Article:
Remembering The "Practically Perfect" Richard M. Sherman

Remembering The "Practically Perfect" Richard M. Sherman

A songwriter with a magical gift, Academy Award and Grammy-winning MTI author Richard M. Sherman passed away last week. With his older brother Robert B. Sherman, he composed songs for numerous family favorites including Mary Poppins, Chitty Chitty Bang Bang, The Aristocats, The Jungle Book, Bedknobs and Broomsticks, The Sword in the Stone, The Many Adventures of Winnie the Pooh, and the 1973 animated film adaptation of Charlotte's Web. For many of us, the Sherman brothers' music played an essential part in the soundtrack of our childhoods.

"Supercalifragilisticexpialidocious", "I Wan'na Be Like You", "Let's Get Together" from the 1961 film The Parent Trap, and the iconic Disney theme park song "It's a Small World (After All)" are just a few among their notable works.

Richard M. Sherman was in born in New York City in 1928. His father, Al Sherman, a Tin Pan Alley songwriter himself, challenged Richard and Robert to work together, waging a bet that they couldn't come up with a hit together. Their first chart-breaking hit would be the 1959 single "Tall Paul", landing at #7 on the Billboard Hot 100 chart. The following year, their song "You're Sixteen", performed by Johnny Burnette, reached #8, as did "Let's Get Together" the year after.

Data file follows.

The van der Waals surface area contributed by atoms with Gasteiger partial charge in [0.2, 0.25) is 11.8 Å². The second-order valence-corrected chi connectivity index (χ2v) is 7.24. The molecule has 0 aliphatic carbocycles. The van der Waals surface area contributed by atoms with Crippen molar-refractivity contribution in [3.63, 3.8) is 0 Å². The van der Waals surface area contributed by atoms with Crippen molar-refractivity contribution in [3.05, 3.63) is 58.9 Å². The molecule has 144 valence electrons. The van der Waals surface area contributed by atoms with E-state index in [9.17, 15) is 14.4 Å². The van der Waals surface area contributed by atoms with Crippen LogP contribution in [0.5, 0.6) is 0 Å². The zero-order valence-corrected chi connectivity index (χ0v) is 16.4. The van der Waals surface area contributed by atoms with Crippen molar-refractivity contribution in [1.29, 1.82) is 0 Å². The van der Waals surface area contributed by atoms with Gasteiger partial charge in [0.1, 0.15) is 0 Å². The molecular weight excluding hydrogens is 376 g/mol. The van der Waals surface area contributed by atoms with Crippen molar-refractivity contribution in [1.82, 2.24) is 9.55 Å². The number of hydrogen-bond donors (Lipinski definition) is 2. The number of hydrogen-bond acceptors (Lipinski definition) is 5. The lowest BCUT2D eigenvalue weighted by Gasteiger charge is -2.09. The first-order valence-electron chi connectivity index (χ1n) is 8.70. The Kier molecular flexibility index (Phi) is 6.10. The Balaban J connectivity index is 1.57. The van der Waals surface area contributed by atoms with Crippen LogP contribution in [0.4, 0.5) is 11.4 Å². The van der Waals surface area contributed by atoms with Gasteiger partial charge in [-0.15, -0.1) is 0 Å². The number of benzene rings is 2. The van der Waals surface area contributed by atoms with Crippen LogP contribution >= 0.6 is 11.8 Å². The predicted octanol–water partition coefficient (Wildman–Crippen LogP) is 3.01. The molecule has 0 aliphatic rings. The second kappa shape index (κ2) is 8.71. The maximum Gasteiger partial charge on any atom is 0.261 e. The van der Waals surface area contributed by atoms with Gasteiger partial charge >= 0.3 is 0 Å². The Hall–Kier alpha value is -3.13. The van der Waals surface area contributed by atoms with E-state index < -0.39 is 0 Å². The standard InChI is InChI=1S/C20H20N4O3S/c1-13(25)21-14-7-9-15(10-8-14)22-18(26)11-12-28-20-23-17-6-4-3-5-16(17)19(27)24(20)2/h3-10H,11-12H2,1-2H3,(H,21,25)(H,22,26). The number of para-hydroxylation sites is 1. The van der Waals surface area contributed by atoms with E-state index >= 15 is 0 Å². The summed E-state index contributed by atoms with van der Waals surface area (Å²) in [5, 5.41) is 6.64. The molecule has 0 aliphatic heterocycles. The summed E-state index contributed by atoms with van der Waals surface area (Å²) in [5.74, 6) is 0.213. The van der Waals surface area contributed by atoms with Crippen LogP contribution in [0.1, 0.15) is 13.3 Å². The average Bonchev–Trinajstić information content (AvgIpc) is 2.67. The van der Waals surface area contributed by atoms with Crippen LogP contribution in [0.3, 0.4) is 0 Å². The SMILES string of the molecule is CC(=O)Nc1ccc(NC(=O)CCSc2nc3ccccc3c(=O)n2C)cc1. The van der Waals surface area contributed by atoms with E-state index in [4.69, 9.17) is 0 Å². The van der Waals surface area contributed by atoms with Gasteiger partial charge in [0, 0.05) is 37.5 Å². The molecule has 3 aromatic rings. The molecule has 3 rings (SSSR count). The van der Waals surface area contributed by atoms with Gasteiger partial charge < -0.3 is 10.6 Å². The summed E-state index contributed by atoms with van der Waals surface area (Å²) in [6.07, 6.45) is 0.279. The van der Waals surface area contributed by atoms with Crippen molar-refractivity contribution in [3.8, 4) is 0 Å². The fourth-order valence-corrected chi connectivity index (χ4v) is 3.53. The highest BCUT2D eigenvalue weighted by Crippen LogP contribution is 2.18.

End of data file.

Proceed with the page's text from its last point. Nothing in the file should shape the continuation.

In 1965, the Sherman brothers won two Academy Awards for their career-defining work in Mary Poppins: Best Original Score and Best Song for "Chim Chim Cher-ee". They were nominated for Best Song again in 1969, for the title song in Chitty Chitty Bang Bang. Both Mary Poppins and Chitty Chitty Bang Bangwould enjoy great success both on the West End and Broadway decades later.

The Sherman brothers won the Grammy Award for Best Album for Children in 1975 for the film Winnie the Pooh and Tigger Too.

Richard and Robert finally made their Broadway debuts on March 4, 1974 with Over Here!, which starred the famed Andrew Sisters and featured future stars John Travolta, Ann Reinking, Marilu Henner, and Treat Williams in the cast. Nominated for five Tony Awards, the show closed on January 4, 1975.

Robert B. Sherman passed away in 2012.

The Walt Disney Company stated : "Generations of moviegoers and theme park guests have been introduced to the world of Disney through the Sherman brothers' magnificent and timeless songs. Even today, the duo's work remains the quintessential lyrical voice of Walt Disney."

We will always be thankful to Richard and Robert Sherman for giving us songs that inspired joy, awe, and wonder.